Although hospitals are ramping up efforts to report and prevent medical errors, the increased emphasis on the safety of inpatients has left outpatient data lacking, according to an American Medical Association (AMA) report.
"The vast majority of our interaction with the healthcare system in same-day situations," Jon Hallberg, physician in family medicine at the University of Minnesota and director of the Mill City Clinic, told Minnesota Public Radio. Outpatient visits outnumber overnight hospital stays 300-to-1.
Despite the high volume of outpatient visits, "we still know very little about patient safety in the ambulatory setting, and next to nothing about how to improve it," the report states.
The report calls for targeting patient safety initiatives to the outpatient setting to guarantee high-quality care. That requires measuring outpatient medical errors to develop appropriate improvements for the outpatient setting, reported American Medical News. Physicians must understand when these errors happen and why so they can figure out ways to prevent them from happening again, the article noted.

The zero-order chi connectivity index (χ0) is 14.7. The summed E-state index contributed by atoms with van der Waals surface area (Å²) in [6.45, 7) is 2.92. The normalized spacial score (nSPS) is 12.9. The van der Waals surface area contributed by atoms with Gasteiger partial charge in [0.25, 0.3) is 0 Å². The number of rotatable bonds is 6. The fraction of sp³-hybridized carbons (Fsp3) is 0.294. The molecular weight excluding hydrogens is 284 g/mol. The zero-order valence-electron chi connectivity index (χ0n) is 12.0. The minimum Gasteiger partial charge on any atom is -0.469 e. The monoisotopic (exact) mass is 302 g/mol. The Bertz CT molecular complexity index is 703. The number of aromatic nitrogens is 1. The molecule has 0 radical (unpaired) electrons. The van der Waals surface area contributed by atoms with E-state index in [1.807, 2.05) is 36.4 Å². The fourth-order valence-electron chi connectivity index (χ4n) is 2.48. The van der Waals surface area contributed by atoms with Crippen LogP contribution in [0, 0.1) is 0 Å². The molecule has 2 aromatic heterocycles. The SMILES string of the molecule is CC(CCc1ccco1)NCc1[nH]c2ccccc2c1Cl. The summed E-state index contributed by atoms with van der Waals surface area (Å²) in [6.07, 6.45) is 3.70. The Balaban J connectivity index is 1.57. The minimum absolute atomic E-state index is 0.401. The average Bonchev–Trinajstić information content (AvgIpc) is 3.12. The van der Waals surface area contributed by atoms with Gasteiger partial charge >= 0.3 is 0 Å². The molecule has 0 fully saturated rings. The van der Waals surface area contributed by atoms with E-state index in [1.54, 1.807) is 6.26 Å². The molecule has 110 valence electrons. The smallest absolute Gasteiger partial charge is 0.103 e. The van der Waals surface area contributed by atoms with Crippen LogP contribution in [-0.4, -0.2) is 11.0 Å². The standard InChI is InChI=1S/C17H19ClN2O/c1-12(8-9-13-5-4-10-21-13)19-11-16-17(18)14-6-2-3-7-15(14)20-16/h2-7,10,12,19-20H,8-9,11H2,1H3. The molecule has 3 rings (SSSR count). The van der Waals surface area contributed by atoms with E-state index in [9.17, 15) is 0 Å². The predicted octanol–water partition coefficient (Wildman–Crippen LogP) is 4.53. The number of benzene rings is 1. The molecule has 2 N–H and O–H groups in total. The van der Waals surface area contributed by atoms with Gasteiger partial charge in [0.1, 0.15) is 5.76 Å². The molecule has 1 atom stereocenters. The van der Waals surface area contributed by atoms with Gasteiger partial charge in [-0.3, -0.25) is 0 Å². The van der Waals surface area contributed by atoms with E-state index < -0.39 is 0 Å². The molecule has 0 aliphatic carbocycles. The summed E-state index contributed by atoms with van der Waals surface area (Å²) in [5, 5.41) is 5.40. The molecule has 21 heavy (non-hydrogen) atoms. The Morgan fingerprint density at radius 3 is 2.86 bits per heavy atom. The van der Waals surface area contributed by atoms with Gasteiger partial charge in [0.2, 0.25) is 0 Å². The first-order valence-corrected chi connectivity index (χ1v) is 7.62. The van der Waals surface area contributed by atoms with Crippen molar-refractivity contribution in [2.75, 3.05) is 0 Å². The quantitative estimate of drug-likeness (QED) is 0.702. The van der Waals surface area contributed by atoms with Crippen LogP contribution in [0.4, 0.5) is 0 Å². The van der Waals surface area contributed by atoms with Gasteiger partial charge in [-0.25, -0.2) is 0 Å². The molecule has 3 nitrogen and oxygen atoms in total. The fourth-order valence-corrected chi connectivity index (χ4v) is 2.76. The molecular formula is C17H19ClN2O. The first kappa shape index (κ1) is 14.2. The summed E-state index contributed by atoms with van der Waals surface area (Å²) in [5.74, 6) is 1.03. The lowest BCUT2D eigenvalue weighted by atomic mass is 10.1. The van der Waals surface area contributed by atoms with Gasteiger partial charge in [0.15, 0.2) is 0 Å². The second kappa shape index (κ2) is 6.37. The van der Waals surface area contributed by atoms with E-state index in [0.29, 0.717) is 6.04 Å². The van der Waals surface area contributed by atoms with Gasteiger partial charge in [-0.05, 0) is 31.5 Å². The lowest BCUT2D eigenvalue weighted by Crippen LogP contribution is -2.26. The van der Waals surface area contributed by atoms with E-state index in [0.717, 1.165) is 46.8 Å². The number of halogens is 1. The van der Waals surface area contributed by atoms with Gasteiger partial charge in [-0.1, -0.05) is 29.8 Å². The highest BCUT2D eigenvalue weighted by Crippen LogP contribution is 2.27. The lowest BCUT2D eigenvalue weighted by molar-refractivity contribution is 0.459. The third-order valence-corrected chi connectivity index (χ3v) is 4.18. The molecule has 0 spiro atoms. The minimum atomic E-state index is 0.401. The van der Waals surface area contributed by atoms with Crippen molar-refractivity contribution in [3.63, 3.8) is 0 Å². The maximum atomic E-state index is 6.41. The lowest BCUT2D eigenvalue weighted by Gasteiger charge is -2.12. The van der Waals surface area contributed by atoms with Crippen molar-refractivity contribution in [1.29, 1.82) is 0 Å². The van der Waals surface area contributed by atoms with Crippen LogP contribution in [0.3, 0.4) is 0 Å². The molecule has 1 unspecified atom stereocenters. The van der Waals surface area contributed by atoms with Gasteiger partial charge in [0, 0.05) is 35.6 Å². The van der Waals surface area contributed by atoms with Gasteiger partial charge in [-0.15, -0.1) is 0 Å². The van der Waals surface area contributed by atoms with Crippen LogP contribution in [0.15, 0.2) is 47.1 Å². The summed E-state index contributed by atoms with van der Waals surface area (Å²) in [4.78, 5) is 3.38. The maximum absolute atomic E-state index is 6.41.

According to the report, better knowledge of major outpatient medical errors (such as diagnostic errors or clinical knowledge errors) will help healthcare organizations determine which types cause the most harm and what kind of harm.
While the industry waits for more outpatient data, what can hospitals do to prevent errors from occurring in ambulatory or clinic settings? To eliminate laboratory and medication problems, the University of Minnesota opened a clinic for all patients using a particular blood thinner, noted MPR. "I know that by having pharmacists, people who really understand the nature of this medication, that their actions have saved lives," Hallberg told MPR.